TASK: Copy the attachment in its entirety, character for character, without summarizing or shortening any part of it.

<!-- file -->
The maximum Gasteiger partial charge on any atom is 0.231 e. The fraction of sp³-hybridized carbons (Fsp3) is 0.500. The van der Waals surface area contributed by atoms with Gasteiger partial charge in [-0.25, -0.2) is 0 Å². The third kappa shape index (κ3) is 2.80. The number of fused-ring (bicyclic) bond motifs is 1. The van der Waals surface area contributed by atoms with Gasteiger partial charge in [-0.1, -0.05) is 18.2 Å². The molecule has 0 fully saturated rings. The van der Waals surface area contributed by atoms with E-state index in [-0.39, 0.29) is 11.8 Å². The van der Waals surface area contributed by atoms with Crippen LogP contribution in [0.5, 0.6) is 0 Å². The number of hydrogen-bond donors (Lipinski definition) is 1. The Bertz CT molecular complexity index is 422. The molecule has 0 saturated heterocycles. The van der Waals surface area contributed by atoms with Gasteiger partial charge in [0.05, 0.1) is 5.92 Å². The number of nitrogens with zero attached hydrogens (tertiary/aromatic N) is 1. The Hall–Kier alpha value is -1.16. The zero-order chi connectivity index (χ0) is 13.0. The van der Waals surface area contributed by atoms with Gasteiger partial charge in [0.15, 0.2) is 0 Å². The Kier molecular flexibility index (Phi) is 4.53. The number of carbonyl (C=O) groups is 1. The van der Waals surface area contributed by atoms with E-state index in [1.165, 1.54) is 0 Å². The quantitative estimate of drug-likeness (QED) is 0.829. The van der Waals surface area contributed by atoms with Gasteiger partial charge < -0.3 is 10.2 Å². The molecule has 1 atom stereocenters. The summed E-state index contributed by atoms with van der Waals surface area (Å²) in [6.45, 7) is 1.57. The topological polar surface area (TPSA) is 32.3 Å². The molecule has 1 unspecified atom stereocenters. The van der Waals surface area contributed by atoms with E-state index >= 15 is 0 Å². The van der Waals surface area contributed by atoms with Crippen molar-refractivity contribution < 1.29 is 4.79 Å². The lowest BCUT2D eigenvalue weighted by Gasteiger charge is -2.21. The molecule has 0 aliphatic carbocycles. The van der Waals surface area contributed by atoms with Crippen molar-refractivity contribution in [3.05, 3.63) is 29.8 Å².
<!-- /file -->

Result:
The maximum Gasteiger partial charge on any atom is 0.231 e. The fraction of sp³-hybridized carbons (Fsp3) is 0.500. The van der Waals surface area contributed by atoms with Gasteiger partial charge in [-0.25, -0.2) is 0 Å². The third kappa shape index (κ3) is 2.80. The number of fused-ring (bicyclic) bond motifs is 1. The van der Waals surface area contributed by atoms with Gasteiger partial charge in [-0.1, -0.05) is 18.2 Å². The molecule has 0 fully saturated rings. The van der Waals surface area contributed by atoms with E-state index in [-0.39, 0.29) is 11.8 Å². The van der Waals surface area contributed by atoms with Crippen LogP contribution in [0.5, 0.6) is 0 Å². The number of hydrogen-bond donors (Lipinski definition) is 1. The Bertz CT molecular complexity index is 422. The molecule has 0 saturated heterocycles. The van der Waals surface area contributed by atoms with Gasteiger partial charge in [0.05, 0.1) is 5.92 Å². The number of nitrogens with zero attached hydrogens (tertiary/aromatic N) is 1. The Hall–Kier alpha value is -1.16. The zero-order chi connectivity index (χ0) is 13.0. The van der Waals surface area contributed by atoms with Gasteiger partial charge in [0.15, 0.2) is 0 Å². The Kier molecular flexibility index (Phi) is 4.53. The number of carbonyl (C=O) groups is 1. The van der Waals surface area contributed by atoms with E-state index in [1.165, 1.54) is 0 Å². The quantitative estimate of drug-likeness (QED) is 0.829. The van der Waals surface area contributed by atoms with Gasteiger partial charge < -0.3 is 10.2 Å². The molecule has 1 atom stereocenters. The summed E-state index contributed by atoms with van der Waals surface area (Å²) in [6.45, 7) is 1.57. The topological polar surface area (TPSA) is 32.3 Å². The molecule has 1 unspecified atom stereocenters. The van der Waals surface area contributed by atoms with E-state index >= 15 is 0 Å². The van der Waals surface area contributed by atoms with Crippen molar-refractivity contribution < 1.29 is 4.79 Å². The lowest BCUT2D eigenvalue weighted by Gasteiger charge is -2.21. The molecule has 0 aliphatic carbocycles. The van der Waals surface area contributed by atoms with Crippen molar-refractivity contribution in [3.05, 3.63) is 29.8 Å².